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Citizen’s Police Academy Takes Students Inside Law Enforcement

Eric Olsen

For many, the two biggest influences on the perception of law enforcement come from two sources:  the news media and entertainment television.

But according to Eric Olsen, assistant chief of police at Stony Brook University, those are possibly the two worst sources to give the average citizen an accurate idea of what really happens on the streets.

Police Academy
Left to right, Kevin Diebold, Jaisy Lau and Daneille Willis work to unlock the crime scene clues found in bullet holes.

“We all see how police interaction is covered in the media today,” Olsen said. “We thought it was important to make a connection and interact with the students.”

So in fall 2016, Olsen helped start the Stony Brook University Citizen’s Police Academy. The interactive 12-week experience is aimed at giving members of the campus community real-world insight into the daily functions and responsibilities of law enforcement personnel — from actual law enforcement personnel.

Students who participate in the program are introduced to basic law enforcement concepts such as police ethics, community policing, emergency management operations and investigations. They also get to participate in interactive scenarios involving defensive tactics, vehicle and traffic stops, deadly physical force, FATS (Firearms Training Simulator) and active-shooter incidents. The goal of the Citizens Police Academy is to provide a broad overview of law enforcement and strengthen the bond between the police department and the campus community.

“This was a really useful experience for me, especially the hands-on part,” said Jaisy Lau ’21, a dual information systems and psychology major who attended the program. The experience especially resonated with Lau, as she is considering becoming a digital forensics analyst.

A recent class focused on crime scene investigation, where guest speaker Mike Cunningham, a retired detective and 26-year veteran of the City of New York Police Department, led a class of 13 students through an actual homicide investigation. Using official crime scene photos, Cunningham, who currently works for the Department of Homeland Security, took students through a room-by-room, clue-by-clue investigation, asking for observations and pointing out important clues along the way. He also helped students gain insight into the minds of both the victim and the perpetrator as the class logically re-created the series of events.

“TV makes forensics seem interesting, and it is, but TV is made for entertainment, not reality,” said Cunningham. “The show ‘CSI,’ which was one of the first of these kinds of shows, was great for the field of forensics because it created a lot of interest among young people, but it also created preconceived notions such as that this kind of work is ‘sexy.’ It’s not a sexy job at all.”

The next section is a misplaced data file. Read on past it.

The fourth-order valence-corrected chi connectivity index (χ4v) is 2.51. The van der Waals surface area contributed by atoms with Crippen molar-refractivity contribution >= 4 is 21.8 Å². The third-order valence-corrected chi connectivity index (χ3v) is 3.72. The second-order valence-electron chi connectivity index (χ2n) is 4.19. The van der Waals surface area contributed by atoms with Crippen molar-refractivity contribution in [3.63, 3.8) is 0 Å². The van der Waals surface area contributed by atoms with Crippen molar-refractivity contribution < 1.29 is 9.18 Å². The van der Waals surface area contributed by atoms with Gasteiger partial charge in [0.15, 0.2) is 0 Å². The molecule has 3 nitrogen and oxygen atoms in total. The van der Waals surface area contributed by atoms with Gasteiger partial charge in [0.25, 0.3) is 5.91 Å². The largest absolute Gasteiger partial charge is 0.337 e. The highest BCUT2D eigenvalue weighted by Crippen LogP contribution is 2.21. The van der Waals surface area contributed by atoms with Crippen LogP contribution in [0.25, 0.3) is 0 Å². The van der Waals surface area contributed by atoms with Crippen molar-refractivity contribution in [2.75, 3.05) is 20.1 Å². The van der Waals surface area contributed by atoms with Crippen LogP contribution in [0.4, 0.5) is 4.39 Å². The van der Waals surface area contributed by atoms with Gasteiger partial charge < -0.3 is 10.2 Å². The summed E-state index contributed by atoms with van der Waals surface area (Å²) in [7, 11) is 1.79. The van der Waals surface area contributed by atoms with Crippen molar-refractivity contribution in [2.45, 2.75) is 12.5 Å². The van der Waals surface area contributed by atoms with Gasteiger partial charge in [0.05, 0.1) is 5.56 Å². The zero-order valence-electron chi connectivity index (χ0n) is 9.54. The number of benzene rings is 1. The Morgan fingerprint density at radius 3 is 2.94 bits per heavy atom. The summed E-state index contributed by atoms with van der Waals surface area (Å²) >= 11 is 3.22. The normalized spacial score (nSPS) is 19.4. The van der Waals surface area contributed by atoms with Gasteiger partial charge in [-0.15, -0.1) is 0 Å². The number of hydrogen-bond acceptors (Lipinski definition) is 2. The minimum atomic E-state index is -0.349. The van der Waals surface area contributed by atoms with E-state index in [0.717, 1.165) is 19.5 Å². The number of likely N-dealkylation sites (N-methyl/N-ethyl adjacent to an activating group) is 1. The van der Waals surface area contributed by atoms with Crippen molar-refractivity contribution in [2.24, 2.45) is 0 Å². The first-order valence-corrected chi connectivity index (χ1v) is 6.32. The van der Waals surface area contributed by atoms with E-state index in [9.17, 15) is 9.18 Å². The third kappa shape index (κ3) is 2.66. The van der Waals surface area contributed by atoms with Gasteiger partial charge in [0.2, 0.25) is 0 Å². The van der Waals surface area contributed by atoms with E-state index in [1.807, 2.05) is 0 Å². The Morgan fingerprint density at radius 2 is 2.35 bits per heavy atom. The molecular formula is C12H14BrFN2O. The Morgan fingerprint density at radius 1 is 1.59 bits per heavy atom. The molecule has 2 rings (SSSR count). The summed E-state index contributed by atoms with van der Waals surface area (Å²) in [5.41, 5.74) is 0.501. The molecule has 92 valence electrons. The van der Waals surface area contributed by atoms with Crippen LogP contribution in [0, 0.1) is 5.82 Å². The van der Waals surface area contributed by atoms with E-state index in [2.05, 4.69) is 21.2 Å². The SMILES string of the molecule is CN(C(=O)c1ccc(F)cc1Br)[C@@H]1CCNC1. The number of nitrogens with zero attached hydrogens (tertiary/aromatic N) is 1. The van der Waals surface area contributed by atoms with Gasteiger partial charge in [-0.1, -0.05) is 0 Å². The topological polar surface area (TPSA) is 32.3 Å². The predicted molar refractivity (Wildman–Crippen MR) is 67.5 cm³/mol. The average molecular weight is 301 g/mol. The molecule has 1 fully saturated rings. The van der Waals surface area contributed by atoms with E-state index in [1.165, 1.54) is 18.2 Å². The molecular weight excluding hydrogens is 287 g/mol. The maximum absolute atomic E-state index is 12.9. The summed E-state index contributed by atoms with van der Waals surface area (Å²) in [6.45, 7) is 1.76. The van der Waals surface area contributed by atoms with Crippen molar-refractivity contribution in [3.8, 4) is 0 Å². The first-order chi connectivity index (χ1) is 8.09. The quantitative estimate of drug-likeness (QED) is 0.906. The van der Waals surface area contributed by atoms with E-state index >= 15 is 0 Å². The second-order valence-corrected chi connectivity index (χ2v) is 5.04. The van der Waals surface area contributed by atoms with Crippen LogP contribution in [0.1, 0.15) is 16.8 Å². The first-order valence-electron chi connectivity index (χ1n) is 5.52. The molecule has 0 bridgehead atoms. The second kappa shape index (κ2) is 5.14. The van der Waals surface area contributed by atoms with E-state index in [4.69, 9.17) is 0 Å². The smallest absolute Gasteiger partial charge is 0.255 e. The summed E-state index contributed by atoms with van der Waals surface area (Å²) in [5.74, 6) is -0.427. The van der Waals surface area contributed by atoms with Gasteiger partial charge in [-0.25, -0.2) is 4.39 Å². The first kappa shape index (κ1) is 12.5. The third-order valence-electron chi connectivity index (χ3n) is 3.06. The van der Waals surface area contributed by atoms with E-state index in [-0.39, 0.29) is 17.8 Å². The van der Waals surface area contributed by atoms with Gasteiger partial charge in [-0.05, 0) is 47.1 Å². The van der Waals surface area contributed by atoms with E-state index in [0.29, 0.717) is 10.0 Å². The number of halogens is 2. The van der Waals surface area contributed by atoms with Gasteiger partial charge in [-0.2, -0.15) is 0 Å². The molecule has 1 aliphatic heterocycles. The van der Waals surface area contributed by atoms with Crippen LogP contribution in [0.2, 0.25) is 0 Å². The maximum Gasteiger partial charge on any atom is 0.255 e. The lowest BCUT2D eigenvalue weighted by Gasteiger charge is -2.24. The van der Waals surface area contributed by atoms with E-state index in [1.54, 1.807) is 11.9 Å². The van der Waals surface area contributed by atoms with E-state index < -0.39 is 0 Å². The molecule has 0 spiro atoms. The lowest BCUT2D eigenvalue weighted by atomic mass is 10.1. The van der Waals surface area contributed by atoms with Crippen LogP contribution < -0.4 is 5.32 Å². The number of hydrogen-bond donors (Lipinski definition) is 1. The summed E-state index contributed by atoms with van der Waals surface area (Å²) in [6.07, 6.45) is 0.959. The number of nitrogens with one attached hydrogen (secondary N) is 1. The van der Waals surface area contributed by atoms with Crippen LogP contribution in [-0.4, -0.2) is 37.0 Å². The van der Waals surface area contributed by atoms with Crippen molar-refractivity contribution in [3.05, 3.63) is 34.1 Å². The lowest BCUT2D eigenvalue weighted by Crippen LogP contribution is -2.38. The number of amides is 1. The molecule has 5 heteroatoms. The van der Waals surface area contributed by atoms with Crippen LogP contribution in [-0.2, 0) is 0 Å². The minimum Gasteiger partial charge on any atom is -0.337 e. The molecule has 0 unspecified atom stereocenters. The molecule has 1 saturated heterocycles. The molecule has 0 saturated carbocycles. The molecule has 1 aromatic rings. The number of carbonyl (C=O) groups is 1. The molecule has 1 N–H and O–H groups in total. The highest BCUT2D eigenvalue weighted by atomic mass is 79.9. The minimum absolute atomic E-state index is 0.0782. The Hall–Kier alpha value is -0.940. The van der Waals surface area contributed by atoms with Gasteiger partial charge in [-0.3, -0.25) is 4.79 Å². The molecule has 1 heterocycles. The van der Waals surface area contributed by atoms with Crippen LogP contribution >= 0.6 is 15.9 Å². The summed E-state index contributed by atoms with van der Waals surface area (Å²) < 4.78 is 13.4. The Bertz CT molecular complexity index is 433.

To illustrate that point, Cunningham led students through a series of meticulous and time-consuming processes. These included the science of determining the trajectory of bullets and the correct way to harvest fingerprints and footprints from crime scenes — critical parts of crime solving, but not nearly as glamorous as Hollywood portrays.

“These guys are out there at all hours of the day and night, in freezing weather and humid 98-degree days, sometimes for 10 or 12 hours or even more,” said Cunningham, who has also co-authored the book Crime Scene Unit Management: A Path Forward.  “On TV, everything is solved inside of an hour.”

Cunningham and Olsen also explored with the class a story that is familiar from recent news cycles:  police-involved shootings. To do this, the officers again led the students through a step-by-step series of events that began with an emergency call and ended in tragedy, examining every extenuating circumstance and split-second decision that had to be made along the way.

“People don’t realize that police-involved shootings are processed more meticulously than any other crime scene,” Olsen said.  “They are unbelievably documented. It’s extremely important to the police department that things are done right because they know they are going to be under intense scrutiny.”

In the end, the class was left not only with a better understanding of some of the events covered in the media, but also a better understanding of and appreciation for the people who investigate them.

Eric Olsen
Assistant Chief Eric Olsen, left, talks to students during UPD Game Day.

“I wanted to experience things from the perspective of the police and not just follow what we hear in the media,” said business major Daneille Willis ’21.  “It definitely gave me a better understanding.”

For biochemistry major Kevin Diebold ’21, the Citizen’s Police Academy “was a great experience to take a look at a crime scene investigation from the other side. It’s valuable to have the opportunity to do something like this.”

As for Cunningham, who has lectured on several occasions, the classes provide valuable in-person interaction with those who could be the next generation of law enforcement and an important and rare opportunity to provide real-world wisdom and influence.

“I enjoy interacting with students, and I think it’s really important,” said Cunningham after the class. “There are always a few students that enjoy forensics and it’s rewarding to give those people a positive introduction to the field and the police.”

“These interactions are really important,” echoed Olsen. “People get bombarded with news and opinions from both extremes and it’s hard to experience ‘the middle’ anymore, but I think the middle is where most of us really are. We’re hoping to provide the experience without the editorializing. These events help humanize the police.”

— Robert Emproto

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